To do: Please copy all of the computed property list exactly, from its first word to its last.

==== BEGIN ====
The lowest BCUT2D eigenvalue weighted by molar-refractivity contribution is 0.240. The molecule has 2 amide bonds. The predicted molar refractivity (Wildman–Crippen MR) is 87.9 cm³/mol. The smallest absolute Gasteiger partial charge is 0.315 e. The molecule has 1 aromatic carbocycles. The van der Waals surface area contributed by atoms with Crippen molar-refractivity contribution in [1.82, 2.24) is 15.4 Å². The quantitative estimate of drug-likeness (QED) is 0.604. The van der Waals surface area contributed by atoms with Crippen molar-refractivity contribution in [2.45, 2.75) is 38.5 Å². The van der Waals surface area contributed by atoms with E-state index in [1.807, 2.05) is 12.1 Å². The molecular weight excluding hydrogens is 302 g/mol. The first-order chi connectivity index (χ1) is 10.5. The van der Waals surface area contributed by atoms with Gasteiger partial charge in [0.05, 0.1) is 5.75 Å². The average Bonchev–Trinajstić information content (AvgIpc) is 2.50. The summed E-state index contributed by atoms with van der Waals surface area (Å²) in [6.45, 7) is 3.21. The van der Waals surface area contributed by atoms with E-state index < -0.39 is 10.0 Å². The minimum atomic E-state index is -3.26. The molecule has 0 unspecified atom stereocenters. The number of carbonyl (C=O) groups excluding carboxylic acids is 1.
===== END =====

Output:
The lowest BCUT2D eigenvalue weighted by molar-refractivity contribution is 0.240. The molecule has 2 amide bonds. The predicted molar refractivity (Wildman–Crippen MR) is 87.9 cm³/mol. The smallest absolute Gasteiger partial charge is 0.315 e. The molecule has 1 aromatic carbocycles. The van der Waals surface area contributed by atoms with Crippen molar-refractivity contribution in [1.82, 2.24) is 15.4 Å². The quantitative estimate of drug-likeness (QED) is 0.604. The van der Waals surface area contributed by atoms with Crippen molar-refractivity contribution in [2.45, 2.75) is 38.5 Å². The van der Waals surface area contributed by atoms with E-state index in [1.807, 2.05) is 12.1 Å². The molecular weight excluding hydrogens is 302 g/mol. The first-order chi connectivity index (χ1) is 10.5. The van der Waals surface area contributed by atoms with Gasteiger partial charge in [0.05, 0.1) is 5.75 Å². The average Bonchev–Trinajstić information content (AvgIpc) is 2.50. The summed E-state index contributed by atoms with van der Waals surface area (Å²) in [6.45, 7) is 3.21. The van der Waals surface area contributed by atoms with E-state index < -0.39 is 10.0 Å². The minimum atomic E-state index is -3.26. The molecule has 0 unspecified atom stereocenters. The number of carbonyl (C=O) groups excluding carboxylic acids is 1.